He played guitar on recordings for artists as diverse such as The Four Seasons, Frank Sinatra, Dionne Warwick, Herman’s Hermits, Bing Crosby, The Cowsills, Perry Como, The Drifters, Bob Dylan, The Shangri-Las, Rupert Holmes, Jean-Jacques Perrey, and Quincy Jones. He also did film work, playing guitar on "The Godfather", "The Devil In Miss Jones", and "The Muppet's Christmas Carol".

Vinnie backing up Perry Como


Any fans of The Family Guy, will know the theme song. Vinnie Bell played guitar for that session.





Bob Crewe recording session
with The Four Seasons


In his own words, Vinnie was recording the song, "Big Girls Don't Cry" for The Four Seasons when Bob Crewe, the producer, said they needed more of a beat. He asked the session musicians to drop their pants, slap their thighs, and stomp their feet in time to the music. He did it and it is one of the best selling songs ever.

When recording with Frank Zappa, he was the only musician in the room wearing a shirt. Zappa asked him to take off his shirt, which he did.

8 Year old Edward Bell showing up
 at a recording  session
 to sub for his father 
Vinnie Bell must have been a character. He was running late to a session, and had his family in his car. When he arrived 15 minutes late, he sent his eight year old son, holding his guitar, into the room, and the boy said, "I'm sorry, Dad couldn't make it. He sent me to take his place". The room burst into laughter.That session was for "The Name Game" by Shirley Ellis.  It also was a hit song. By the way, Charlie Calello's arrangement is awesome.

Vinnie Bell in Frank Sinatra's band
 Carnegie Hal
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Here is a link to some of the hit recordings that Bell's guitar is heard. Here is another one for the hundreds of jingles that featured his guitar work. If you lived in the 1960's and '70's, then you could not turn the radio on without hearing Vinnie Bell's guitar.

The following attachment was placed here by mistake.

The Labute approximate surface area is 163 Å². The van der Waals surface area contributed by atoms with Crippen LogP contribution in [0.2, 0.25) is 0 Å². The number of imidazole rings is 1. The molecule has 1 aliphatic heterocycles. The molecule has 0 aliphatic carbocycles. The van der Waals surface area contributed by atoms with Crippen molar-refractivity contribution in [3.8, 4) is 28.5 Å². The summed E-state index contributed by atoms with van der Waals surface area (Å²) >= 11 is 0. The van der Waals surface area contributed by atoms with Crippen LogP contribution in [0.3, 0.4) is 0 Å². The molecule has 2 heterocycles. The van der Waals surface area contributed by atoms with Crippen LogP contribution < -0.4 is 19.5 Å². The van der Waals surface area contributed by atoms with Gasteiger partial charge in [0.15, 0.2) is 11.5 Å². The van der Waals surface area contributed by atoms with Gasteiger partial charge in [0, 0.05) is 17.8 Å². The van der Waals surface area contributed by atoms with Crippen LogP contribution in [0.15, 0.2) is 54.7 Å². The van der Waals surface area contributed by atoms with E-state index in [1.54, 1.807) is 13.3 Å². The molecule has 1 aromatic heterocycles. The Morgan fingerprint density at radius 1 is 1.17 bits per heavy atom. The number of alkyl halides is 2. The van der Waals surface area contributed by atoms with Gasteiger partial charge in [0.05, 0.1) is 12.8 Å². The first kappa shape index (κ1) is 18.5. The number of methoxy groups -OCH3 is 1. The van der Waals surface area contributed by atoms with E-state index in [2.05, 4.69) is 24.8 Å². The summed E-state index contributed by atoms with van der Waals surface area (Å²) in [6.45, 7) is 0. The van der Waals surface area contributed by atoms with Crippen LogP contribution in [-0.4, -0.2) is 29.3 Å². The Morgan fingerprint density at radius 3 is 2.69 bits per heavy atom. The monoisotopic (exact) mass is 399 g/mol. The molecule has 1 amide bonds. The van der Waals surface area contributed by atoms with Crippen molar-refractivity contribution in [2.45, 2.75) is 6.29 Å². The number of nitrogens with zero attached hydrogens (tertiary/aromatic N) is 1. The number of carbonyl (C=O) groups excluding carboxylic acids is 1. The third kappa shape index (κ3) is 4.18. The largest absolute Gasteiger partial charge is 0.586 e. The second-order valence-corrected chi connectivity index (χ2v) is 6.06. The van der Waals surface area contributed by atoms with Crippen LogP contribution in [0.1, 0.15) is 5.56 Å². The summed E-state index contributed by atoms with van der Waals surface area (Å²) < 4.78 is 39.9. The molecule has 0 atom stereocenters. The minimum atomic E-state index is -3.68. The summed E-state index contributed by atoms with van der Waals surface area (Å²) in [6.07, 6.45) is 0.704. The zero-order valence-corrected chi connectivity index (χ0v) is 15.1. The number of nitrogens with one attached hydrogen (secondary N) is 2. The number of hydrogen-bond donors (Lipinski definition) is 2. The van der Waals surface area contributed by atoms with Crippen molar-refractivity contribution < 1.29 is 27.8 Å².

Vinnie Bell was a first call session player in both New York City Studios and Los Angeles studios.

Nathan Daniel with early Danelectro Guitar
During his early career he had struck up a friendship with Nate Daniel, who not only owned The Danelectro Company, but was the creator of their very unique electric guitars, and affordable amplifiers, which were mostly sold through department store catalogs. Bell met Nathan Daniel at the Chicago NAMM show in 1958.

After that Vinnie was a regular visitor to the Danelectro factory in Neptune, New Jersey. Conversely Daniels, and his family were frequent guests to the Gambella home where they feasted on homemade Italian dinners.

Their very first collaboration was in 1953 on an electric organ that reproduced true tones of many instruments in analog fashion. This foreshadowed the development of synthesizers by many years. It was never put into production.

Bell had some ideas and Daniel was the go to guy to build them. In 1961 the men collaborated on a 12 string electric guitar called The Bellzouki. The body was a tear drop shaped flat piece of wood, similar to the shape of a Greek Bouzouki. Unlike the Bouzouki which has either six string paired in three courses, or eight strings paired into four courses. It has a long neck with 27 frets, and is tuned to low D high D-AA-DD or low C high C-FF-AA-DD.

Vinnie Bell with his Bellzouki
Bell's instrument, was one of the first electric 12 string guitars, and based on the access to to the higher strings, a guitar player could produce a reasonable imitation of a a Bouzouki without having to learn to play a new instrument.